Since GLAM will always return an alignment even for unrelated sequences, it is extremely useful to know whether an alignment score is statistically significant, i.e. greater than would be expected by chance for random sequences. To this end, we implemented a multiple sequence generalization of the BLAST statistical calculation, and tested its accuracy by aligning sets of random DNA sequences (in OOPS mode) and observing the empirical score distribution (Fig. ). For alignments of five sequences (Fig. A), the calculated and empirical score distributions generally agree. When aligning greater numbers of sequences, however, the calculated score distribution becomes increasingly conservative. This means that if an alignment score is calculated to be statistically significant, then it certainly is. However, if it is not calculated to be significant, we do not know whether or not it really is. We performed a similar test for double-stranded alignments of five sequences, obtaining an even better agreement between theory and observation than for the single-stranded case (30
). In conclusion, this method is quite useful because it is accurate for small numbers of sequences, and it provides upper bounds of E
-values for large numbers of sequences. Presumably, a correction for correlated diagonals would make the calculation more accurate. Plots of one minus the cumulative distribution function zoomed into the upper tail are provided as Supplementary Material available at NAR Online.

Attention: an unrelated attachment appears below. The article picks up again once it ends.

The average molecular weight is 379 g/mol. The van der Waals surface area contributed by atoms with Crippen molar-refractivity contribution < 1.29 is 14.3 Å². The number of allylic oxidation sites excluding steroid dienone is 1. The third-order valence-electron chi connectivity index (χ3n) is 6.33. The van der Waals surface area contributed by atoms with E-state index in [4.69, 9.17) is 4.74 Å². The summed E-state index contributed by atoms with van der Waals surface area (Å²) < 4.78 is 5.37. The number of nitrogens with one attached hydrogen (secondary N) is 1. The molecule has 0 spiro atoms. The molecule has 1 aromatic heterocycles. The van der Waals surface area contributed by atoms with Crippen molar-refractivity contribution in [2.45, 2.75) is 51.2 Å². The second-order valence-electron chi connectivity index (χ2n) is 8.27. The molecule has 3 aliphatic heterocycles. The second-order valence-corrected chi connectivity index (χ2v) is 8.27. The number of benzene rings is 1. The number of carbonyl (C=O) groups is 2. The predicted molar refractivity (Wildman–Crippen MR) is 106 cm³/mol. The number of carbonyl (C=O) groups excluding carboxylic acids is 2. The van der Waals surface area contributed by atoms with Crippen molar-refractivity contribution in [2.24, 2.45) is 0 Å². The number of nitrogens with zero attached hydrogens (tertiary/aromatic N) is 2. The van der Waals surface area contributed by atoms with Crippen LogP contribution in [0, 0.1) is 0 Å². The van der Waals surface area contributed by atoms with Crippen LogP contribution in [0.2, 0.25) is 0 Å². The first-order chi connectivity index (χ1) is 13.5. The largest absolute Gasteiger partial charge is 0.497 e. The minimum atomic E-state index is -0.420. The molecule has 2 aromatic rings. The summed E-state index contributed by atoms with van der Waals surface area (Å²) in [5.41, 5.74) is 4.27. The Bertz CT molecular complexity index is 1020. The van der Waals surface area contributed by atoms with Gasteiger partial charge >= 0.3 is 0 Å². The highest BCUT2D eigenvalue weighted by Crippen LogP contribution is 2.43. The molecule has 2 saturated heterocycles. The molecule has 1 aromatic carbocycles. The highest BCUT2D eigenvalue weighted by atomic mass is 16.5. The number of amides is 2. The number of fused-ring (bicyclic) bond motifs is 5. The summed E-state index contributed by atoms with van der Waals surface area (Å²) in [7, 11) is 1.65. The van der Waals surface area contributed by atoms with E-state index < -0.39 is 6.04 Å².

Figure 5 Tests of the statistical significance calculation. (A) One thousand sets of five random DNA sequences, each 500 bp long, were generated. Each set was aligned using GLAM, and the alignment scores are plotted as a histogram. The solid curve indicates the (more ...)
The above analysis has a potential weakness: the BLAST statistical theory applies to optimal alignments, but we have tested it using a heuristic algorithm which is not guaranteed to find them. We present two pieces of evidence arguing that GLAM has, in fact, found the optimal alignment most of the time. If GLAM is robustly finding optimal alignments, we would predict that if we repeat an alignment several times, we will obtain the same result on each (or most) of these attempts (in spite of the algorithm being stochastic). We tested this prediction by performing 10 runs of each of the 1000 alignments and recording how many of the runs converged to the same best alignment in each case (Fig. ). In most cases, all 10 runs gave the same result. This agreement of runs is slightly less good for the alignments of 20 sequences, which may explain the score distribution’s appearance of having eroded from the Gumbel shape.